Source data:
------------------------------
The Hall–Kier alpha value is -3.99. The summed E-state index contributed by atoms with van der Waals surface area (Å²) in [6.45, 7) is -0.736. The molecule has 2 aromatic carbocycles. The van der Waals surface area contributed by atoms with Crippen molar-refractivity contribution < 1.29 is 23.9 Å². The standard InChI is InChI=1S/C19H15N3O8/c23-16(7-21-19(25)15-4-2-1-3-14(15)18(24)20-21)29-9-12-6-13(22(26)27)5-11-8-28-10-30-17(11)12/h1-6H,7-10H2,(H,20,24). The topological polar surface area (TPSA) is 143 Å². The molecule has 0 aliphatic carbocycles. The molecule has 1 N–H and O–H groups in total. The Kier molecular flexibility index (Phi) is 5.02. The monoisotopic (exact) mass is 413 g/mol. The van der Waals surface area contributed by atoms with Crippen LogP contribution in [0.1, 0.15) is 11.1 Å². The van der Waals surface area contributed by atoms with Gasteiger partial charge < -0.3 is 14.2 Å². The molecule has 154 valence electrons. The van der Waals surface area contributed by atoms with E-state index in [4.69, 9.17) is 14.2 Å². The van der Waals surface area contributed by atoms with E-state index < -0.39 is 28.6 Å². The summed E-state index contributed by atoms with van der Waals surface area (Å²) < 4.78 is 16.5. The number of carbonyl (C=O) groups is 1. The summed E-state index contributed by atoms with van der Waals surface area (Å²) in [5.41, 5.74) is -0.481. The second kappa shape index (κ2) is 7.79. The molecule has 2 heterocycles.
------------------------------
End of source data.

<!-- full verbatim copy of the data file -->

The Hall–Kier alpha value is -3.99. The summed E-state index contributed by atoms with van der Waals surface area (Å²) in [6.45, 7) is -0.736. The molecule has 2 aromatic carbocycles. The van der Waals surface area contributed by atoms with Crippen molar-refractivity contribution < 1.29 is 23.9 Å². The standard InChI is InChI=1S/C19H15N3O8/c23-16(7-21-19(25)15-4-2-1-3-14(15)18(24)20-21)29-9-12-6-13(22(26)27)5-11-8-28-10-30-17(11)12/h1-6H,7-10H2,(H,20,24). The topological polar surface area (TPSA) is 143 Å². The molecule has 0 aliphatic carbocycles. The molecule has 1 N–H and O–H groups in total. The Kier molecular flexibility index (Phi) is 5.02. The monoisotopic (exact) mass is 413 g/mol. The van der Waals surface area contributed by atoms with Crippen LogP contribution in [0.1, 0.15) is 11.1 Å². The van der Waals surface area contributed by atoms with Gasteiger partial charge < -0.3 is 14.2 Å². The molecule has 154 valence electrons. The van der Waals surface area contributed by atoms with E-state index in [4.69, 9.17) is 14.2 Å². The van der Waals surface area contributed by atoms with E-state index < -0.39 is 28.6 Å². The summed E-state index contributed by atoms with van der Waals surface area (Å²) < 4.78 is 16.5. The number of carbonyl (C=O) groups is 1. The summed E-state index contributed by atoms with van der Waals surface area (Å²) in [5.41, 5.74) is -0.481. The second kappa shape index (κ2) is 7.79. The molecule has 2 heterocycles.